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Election guide: Here’s what you need to know about Question 3

A flag representing the transgender community, right, flies next to the Massachusetts state flag, left, in Boston. Steven Senne/Associated Press

The Globe’s 2018 election guide takes a look at the candidates and issues on the Nov. 6th ballot.

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Ballot Question 3 asks Massachusetts voters whether they approve of the existing state law barring discrimination against transgender people in public spaces like stores and restaurants. The law, enacted in 2016, also requires any public places that have separate areas for males and females, like restrooms, to let people use the area consistent with their gender identity.

The ballot question is being closely watched nationwide because it’s the nation’s first statewide voter referendum on transgender rights. Activists on both sides view this as a hugely significant test case nationwide, particularly because Massachusetts was the first state where gay marriage became legal.


Q: What public places would be affected?

The law affects places of public accommodation, resort, or amusement, which are defined as any places that are open to the public. Think bars and restaurants, hotels and shops, theaters, sports stadiums, and hospitals.

Q: Does “transgender” mean that someone has had sex reassignment surgery?

No. A transgender person is someone whose gender identity is not the one they were assigned at birth. Gender identity refers to someone’s sincerely held identity, appearance, or behavior.

Q: Who wants to repeal the law and why?

The “No on 3” campaign, called Keep MA Safe, is led by some of the same activists who fought gay marriage in Massachusetts, particularly the Massachusetts Family Institute. They argue that the law aimed at protecting transgender people is making everyone less safe because it muddies the definition of gender and creates an opening for male predators to access ladies’ rooms.

Q: Will this ballot question change anything for me if I’m cisgender (not transgender)?

No. The law has been in place for two years. You may have already seen a transgender woman using a ladies’ room in a restaurant or a transgender man changing in a men’s locker room. However, it is likely to make all residents more aware of the 2016 law. And opponents think that greater awareness will lead people to abuse the law (ie., by infiltrating bathrooms of the opposite gender with bad intentions).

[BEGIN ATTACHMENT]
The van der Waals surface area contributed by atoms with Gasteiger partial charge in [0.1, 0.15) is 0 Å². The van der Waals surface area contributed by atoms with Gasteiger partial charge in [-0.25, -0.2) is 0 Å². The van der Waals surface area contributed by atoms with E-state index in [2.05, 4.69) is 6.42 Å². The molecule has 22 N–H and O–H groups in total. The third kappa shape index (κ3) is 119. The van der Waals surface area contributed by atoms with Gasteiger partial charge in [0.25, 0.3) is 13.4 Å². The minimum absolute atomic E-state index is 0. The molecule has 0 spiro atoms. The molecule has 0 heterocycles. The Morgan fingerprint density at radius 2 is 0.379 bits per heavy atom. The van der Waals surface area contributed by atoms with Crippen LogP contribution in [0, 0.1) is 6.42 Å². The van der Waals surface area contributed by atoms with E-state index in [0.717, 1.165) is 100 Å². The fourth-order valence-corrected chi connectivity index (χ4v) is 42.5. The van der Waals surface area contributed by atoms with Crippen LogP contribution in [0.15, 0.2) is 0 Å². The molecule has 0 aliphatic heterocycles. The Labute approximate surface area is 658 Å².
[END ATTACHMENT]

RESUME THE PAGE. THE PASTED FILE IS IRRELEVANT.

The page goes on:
Q: Is there any evidence that bathroom crimes have increased since the law took effect?

No. Opponents who raise public safety concerns often point to individual reports of voyeurism in fitting rooms and bathrooms. But police do not track such incidents by location, and opponents cannot point to any cases in Massachusetts in which the perpetrator claimed to be transgender to gain access to a bathroom. The first peer-reviewed study on the subject seeking an association between transgender access and criminal incidents found no such link. Researchers at the Williams Institute, a think tank focused on gender identity at the UCLA School of Law, examined restroom crime reports in Massachusetts cities before the law took effect statewide and found no difference between cities that had adopted local transgender antidiscrimination policies and those that had not.

Q: What does a “Yes” vote mean?

Voters who vote “Yes” are saying they want to keep the current law in place.

Q: What does a “No” vote mean and how would it affect transgender people?

A “No” vote means you object to the existing antidiscrimination law for transgender people in places of public accommodation. Receiving a majority of “No” votes would repeal the law, meaning transgender people could legally be turned away from restaurants, sporting events, shopping centers, and any other public spaces. Transgender people would no longer have explicit legal protection to use the bathroom of their gender identity, but neither would they be required to use the bathroom of their birth gender (as a controversial North Carolina law, which has since been repealed, would have required). Because there are no bathroom police, though, most people would probably use the bathroom where they feel most comfortable.


Informed voters make the best decisions. Sign-up to receive the Globe’s midterm election guide, with breakdowns of key local and national races, profiles of the candidates, and endorsements from our editorial board. And come back on election night, Tuesday, Nov. 6, for live results on the races and analysis from our expert political team.

Stephanie Ebbert can be reached at Follow her on Twitter @StephanieEbbert.